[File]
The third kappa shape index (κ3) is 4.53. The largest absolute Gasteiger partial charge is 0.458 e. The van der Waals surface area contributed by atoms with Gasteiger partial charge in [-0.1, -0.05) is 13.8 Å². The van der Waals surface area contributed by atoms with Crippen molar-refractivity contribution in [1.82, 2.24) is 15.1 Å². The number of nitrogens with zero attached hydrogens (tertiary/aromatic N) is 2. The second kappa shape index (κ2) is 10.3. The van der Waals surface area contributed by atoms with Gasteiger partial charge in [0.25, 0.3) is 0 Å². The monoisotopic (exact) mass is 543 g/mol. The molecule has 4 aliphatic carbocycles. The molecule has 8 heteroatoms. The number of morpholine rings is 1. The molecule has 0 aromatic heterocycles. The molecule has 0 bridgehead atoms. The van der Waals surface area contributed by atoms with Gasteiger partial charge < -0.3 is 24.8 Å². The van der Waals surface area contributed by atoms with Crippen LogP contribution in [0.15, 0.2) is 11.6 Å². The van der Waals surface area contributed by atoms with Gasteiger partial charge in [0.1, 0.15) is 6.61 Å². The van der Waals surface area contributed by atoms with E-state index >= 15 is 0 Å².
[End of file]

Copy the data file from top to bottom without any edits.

The third kappa shape index (κ3) is 4.53. The largest absolute Gasteiger partial charge is 0.458 e. The van der Waals surface area contributed by atoms with Gasteiger partial charge in [-0.1, -0.05) is 13.8 Å². The van der Waals surface area contributed by atoms with Crippen molar-refractivity contribution in [1.82, 2.24) is 15.1 Å². The number of nitrogens with zero attached hydrogens (tertiary/aromatic N) is 2. The second kappa shape index (κ2) is 10.3. The van der Waals surface area contributed by atoms with Gasteiger partial charge in [0.25, 0.3) is 0 Å². The monoisotopic (exact) mass is 543 g/mol. The molecule has 4 aliphatic carbocycles. The molecule has 8 heteroatoms. The number of morpholine rings is 1. The molecule has 0 aromatic heterocycles. The molecule has 0 bridgehead atoms. The van der Waals surface area contributed by atoms with Gasteiger partial charge < -0.3 is 24.8 Å². The van der Waals surface area contributed by atoms with Crippen LogP contribution in [0.15, 0.2) is 11.6 Å². The van der Waals surface area contributed by atoms with Gasteiger partial charge in [0.1, 0.15) is 6.61 Å². The van der Waals surface area contributed by atoms with E-state index >= 15 is 0 Å².